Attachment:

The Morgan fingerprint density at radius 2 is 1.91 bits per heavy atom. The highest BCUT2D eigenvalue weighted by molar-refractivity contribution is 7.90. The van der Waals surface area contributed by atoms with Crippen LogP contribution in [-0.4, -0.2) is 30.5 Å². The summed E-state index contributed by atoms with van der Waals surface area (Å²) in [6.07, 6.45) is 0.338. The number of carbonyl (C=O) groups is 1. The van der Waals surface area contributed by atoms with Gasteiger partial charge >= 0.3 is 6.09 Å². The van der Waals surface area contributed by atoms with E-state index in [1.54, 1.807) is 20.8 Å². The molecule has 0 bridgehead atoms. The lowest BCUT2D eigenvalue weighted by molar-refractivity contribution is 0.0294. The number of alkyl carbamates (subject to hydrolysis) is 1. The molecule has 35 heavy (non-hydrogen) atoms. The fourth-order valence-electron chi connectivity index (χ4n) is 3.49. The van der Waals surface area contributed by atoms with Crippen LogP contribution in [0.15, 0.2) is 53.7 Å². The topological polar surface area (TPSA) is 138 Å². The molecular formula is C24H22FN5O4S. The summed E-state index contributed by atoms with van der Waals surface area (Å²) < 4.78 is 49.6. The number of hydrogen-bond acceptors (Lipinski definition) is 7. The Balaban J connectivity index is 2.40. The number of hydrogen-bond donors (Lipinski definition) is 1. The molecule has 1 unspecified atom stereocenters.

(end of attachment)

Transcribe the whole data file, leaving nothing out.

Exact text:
The Morgan fingerprint density at radius 2 is 1.91 bits per heavy atom. The highest BCUT2D eigenvalue weighted by molar-refractivity contribution is 7.90. The van der Waals surface area contributed by atoms with Crippen LogP contribution in [-0.4, -0.2) is 30.5 Å². The summed E-state index contributed by atoms with van der Waals surface area (Å²) in [6.07, 6.45) is 0.338. The number of carbonyl (C=O) groups is 1. The van der Waals surface area contributed by atoms with Gasteiger partial charge >= 0.3 is 6.09 Å². The van der Waals surface area contributed by atoms with E-state index in [1.54, 1.807) is 20.8 Å². The molecule has 0 bridgehead atoms. The lowest BCUT2D eigenvalue weighted by molar-refractivity contribution is 0.0294. The number of alkyl carbamates (subject to hydrolysis) is 1. The molecule has 35 heavy (non-hydrogen) atoms. The fourth-order valence-electron chi connectivity index (χ4n) is 3.49. The van der Waals surface area contributed by atoms with Crippen LogP contribution in [0.15, 0.2) is 53.7 Å². The topological polar surface area (TPSA) is 138 Å². The molecular formula is C24H22FN5O4S. The summed E-state index contributed by atoms with van der Waals surface area (Å²) < 4.78 is 49.6. The number of hydrogen-bond acceptors (Lipinski definition) is 7. The Balaban J connectivity index is 2.40. The number of hydrogen-bond donors (Lipinski definition) is 1. The molecule has 1 unspecified atom stereocenters.